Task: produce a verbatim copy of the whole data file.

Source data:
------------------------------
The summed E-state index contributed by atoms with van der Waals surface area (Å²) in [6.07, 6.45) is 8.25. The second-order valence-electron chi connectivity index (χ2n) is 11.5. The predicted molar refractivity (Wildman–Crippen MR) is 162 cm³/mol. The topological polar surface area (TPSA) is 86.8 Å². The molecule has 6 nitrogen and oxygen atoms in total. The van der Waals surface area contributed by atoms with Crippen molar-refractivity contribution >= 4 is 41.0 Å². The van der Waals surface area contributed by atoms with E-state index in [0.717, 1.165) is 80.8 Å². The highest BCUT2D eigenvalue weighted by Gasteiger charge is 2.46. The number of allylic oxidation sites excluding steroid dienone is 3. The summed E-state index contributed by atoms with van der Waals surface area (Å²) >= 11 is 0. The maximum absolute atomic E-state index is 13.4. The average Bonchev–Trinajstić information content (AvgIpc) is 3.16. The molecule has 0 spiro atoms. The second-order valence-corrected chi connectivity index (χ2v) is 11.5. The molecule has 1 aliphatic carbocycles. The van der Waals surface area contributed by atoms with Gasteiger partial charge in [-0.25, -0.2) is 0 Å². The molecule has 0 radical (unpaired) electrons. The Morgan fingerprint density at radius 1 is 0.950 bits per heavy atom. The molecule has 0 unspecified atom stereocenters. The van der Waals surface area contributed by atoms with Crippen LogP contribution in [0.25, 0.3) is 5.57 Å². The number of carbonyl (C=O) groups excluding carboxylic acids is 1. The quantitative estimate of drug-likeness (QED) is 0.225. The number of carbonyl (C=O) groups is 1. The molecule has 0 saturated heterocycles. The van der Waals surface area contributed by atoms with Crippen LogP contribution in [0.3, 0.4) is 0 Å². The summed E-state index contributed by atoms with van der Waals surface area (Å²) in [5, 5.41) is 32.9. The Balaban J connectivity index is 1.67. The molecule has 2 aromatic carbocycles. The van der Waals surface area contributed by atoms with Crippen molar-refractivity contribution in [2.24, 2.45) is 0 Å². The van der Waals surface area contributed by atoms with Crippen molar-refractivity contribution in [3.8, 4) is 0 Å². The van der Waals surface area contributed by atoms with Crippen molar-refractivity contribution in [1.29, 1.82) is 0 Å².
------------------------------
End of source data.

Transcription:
The summed E-state index contributed by atoms with van der Waals surface area (Å²) in [6.07, 6.45) is 8.25. The second-order valence-electron chi connectivity index (χ2n) is 11.5. The predicted molar refractivity (Wildman–Crippen MR) is 162 cm³/mol. The topological polar surface area (TPSA) is 86.8 Å². The molecule has 6 nitrogen and oxygen atoms in total. The van der Waals surface area contributed by atoms with Crippen molar-refractivity contribution >= 4 is 41.0 Å². The van der Waals surface area contributed by atoms with E-state index in [0.717, 1.165) is 80.8 Å². The highest BCUT2D eigenvalue weighted by Gasteiger charge is 2.46. The number of allylic oxidation sites excluding steroid dienone is 3. The summed E-state index contributed by atoms with van der Waals surface area (Å²) >= 11 is 0. The maximum absolute atomic E-state index is 13.4. The average Bonchev–Trinajstić information content (AvgIpc) is 3.16. The molecule has 0 spiro atoms. The second-order valence-corrected chi connectivity index (χ2v) is 11.5. The molecule has 1 aliphatic carbocycles. The van der Waals surface area contributed by atoms with Gasteiger partial charge in [-0.25, -0.2) is 0 Å². The molecule has 0 radical (unpaired) electrons. The Morgan fingerprint density at radius 1 is 0.950 bits per heavy atom. The molecule has 0 unspecified atom stereocenters. The van der Waals surface area contributed by atoms with Crippen LogP contribution in [0.25, 0.3) is 5.57 Å². The number of carbonyl (C=O) groups excluding carboxylic acids is 1. The quantitative estimate of drug-likeness (QED) is 0.225. The number of carbonyl (C=O) groups is 1. The molecule has 0 saturated heterocycles. The van der Waals surface area contributed by atoms with Crippen LogP contribution in [0.3, 0.4) is 0 Å². The summed E-state index contributed by atoms with van der Waals surface area (Å²) in [5, 5.41) is 32.9. The Balaban J connectivity index is 1.67. The molecule has 2 aromatic carbocycles. The van der Waals surface area contributed by atoms with Crippen molar-refractivity contribution in [2.24, 2.45) is 0 Å². The van der Waals surface area contributed by atoms with Crippen molar-refractivity contribution in [3.8, 4) is 0 Å². The van der Waals surface area contributed by atoms with Crippen molar-refractivity contribution in [1.29, 1.82) is 0 Å².